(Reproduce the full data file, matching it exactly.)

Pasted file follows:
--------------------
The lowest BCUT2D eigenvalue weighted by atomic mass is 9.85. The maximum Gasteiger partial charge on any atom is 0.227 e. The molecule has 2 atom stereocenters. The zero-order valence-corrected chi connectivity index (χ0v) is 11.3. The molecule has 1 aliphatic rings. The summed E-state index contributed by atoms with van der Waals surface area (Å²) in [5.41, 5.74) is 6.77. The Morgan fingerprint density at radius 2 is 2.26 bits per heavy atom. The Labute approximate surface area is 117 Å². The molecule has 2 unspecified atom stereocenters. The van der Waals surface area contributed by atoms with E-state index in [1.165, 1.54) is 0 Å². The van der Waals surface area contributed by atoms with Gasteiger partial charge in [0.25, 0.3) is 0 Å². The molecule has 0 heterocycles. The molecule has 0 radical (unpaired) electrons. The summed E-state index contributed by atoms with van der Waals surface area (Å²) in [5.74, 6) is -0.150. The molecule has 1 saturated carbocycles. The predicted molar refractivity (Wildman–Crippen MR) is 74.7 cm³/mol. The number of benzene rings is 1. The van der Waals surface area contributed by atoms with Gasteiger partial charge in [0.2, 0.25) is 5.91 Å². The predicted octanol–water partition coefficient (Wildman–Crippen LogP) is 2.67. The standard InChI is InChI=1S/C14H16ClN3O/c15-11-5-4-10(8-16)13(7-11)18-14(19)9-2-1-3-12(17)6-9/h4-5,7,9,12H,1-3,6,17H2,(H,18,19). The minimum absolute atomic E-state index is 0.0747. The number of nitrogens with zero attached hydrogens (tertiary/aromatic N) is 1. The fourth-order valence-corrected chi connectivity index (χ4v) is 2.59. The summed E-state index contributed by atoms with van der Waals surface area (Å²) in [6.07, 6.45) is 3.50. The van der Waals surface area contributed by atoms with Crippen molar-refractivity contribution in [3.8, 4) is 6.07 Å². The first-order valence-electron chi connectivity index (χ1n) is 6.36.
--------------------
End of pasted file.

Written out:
The lowest BCUT2D eigenvalue weighted by atomic mass is 9.85. The maximum Gasteiger partial charge on any atom is 0.227 e. The molecule has 2 atom stereocenters. The zero-order valence-corrected chi connectivity index (χ0v) is 11.3. The molecule has 1 aliphatic rings. The summed E-state index contributed by atoms with van der Waals surface area (Å²) in [5.41, 5.74) is 6.77. The Morgan fingerprint density at radius 2 is 2.26 bits per heavy atom. The Labute approximate surface area is 117 Å². The molecule has 2 unspecified atom stereocenters. The van der Waals surface area contributed by atoms with E-state index in [1.165, 1.54) is 0 Å². The van der Waals surface area contributed by atoms with Gasteiger partial charge in [0.25, 0.3) is 0 Å². The molecule has 0 heterocycles. The molecule has 0 radical (unpaired) electrons. The summed E-state index contributed by atoms with van der Waals surface area (Å²) in [5.74, 6) is -0.150. The molecule has 1 saturated carbocycles. The predicted molar refractivity (Wildman–Crippen MR) is 74.7 cm³/mol. The number of benzene rings is 1. The van der Waals surface area contributed by atoms with Gasteiger partial charge in [0.2, 0.25) is 5.91 Å². The predicted octanol–water partition coefficient (Wildman–Crippen LogP) is 2.67. The standard InChI is InChI=1S/C14H16ClN3O/c15-11-5-4-10(8-16)13(7-11)18-14(19)9-2-1-3-12(17)6-9/h4-5,7,9,12H,1-3,6,17H2,(H,18,19). The minimum absolute atomic E-state index is 0.0747. The number of nitrogens with zero attached hydrogens (tertiary/aromatic N) is 1. The fourth-order valence-corrected chi connectivity index (χ4v) is 2.59. The summed E-state index contributed by atoms with van der Waals surface area (Å²) in [6.07, 6.45) is 3.50. The van der Waals surface area contributed by atoms with Crippen molar-refractivity contribution in [3.8, 4) is 6.07 Å². The first-order valence-electron chi connectivity index (χ1n) is 6.36.